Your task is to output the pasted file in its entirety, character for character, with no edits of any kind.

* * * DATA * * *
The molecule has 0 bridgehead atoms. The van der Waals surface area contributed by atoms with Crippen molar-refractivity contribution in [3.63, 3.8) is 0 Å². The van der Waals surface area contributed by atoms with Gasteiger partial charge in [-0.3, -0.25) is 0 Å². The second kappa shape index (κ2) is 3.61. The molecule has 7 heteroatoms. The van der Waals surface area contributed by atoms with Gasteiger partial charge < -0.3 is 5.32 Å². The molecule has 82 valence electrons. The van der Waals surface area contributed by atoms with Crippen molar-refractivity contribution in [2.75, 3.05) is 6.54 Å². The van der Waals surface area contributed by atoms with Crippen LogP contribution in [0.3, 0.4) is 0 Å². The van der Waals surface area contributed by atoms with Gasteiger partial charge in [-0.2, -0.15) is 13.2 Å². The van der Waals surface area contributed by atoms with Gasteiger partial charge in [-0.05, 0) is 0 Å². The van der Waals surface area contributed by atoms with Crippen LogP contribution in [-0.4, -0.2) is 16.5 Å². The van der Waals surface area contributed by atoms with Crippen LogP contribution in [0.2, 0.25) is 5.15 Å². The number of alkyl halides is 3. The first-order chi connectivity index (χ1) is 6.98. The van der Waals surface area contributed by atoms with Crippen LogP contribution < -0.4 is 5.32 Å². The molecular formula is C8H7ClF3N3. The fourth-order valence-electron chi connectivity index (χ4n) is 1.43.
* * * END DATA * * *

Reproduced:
The molecule has 0 bridgehead atoms. The van der Waals surface area contributed by atoms with Crippen molar-refractivity contribution in [3.63, 3.8) is 0 Å². The van der Waals surface area contributed by atoms with Gasteiger partial charge in [-0.3, -0.25) is 0 Å². The second kappa shape index (κ2) is 3.61. The molecule has 7 heteroatoms. The van der Waals surface area contributed by atoms with Gasteiger partial charge < -0.3 is 5.32 Å². The molecule has 82 valence electrons. The van der Waals surface area contributed by atoms with Crippen molar-refractivity contribution in [2.75, 3.05) is 6.54 Å². The van der Waals surface area contributed by atoms with Crippen LogP contribution in [0.3, 0.4) is 0 Å². The van der Waals surface area contributed by atoms with Gasteiger partial charge in [-0.2, -0.15) is 13.2 Å². The van der Waals surface area contributed by atoms with Gasteiger partial charge in [-0.05, 0) is 0 Å². The van der Waals surface area contributed by atoms with Crippen LogP contribution in [-0.4, -0.2) is 16.5 Å². The van der Waals surface area contributed by atoms with Crippen LogP contribution in [0.2, 0.25) is 5.15 Å². The number of alkyl halides is 3. The first-order chi connectivity index (χ1) is 6.98. The van der Waals surface area contributed by atoms with Crippen LogP contribution < -0.4 is 5.32 Å². The molecular formula is C8H7ClF3N3. The fourth-order valence-electron chi connectivity index (χ4n) is 1.43.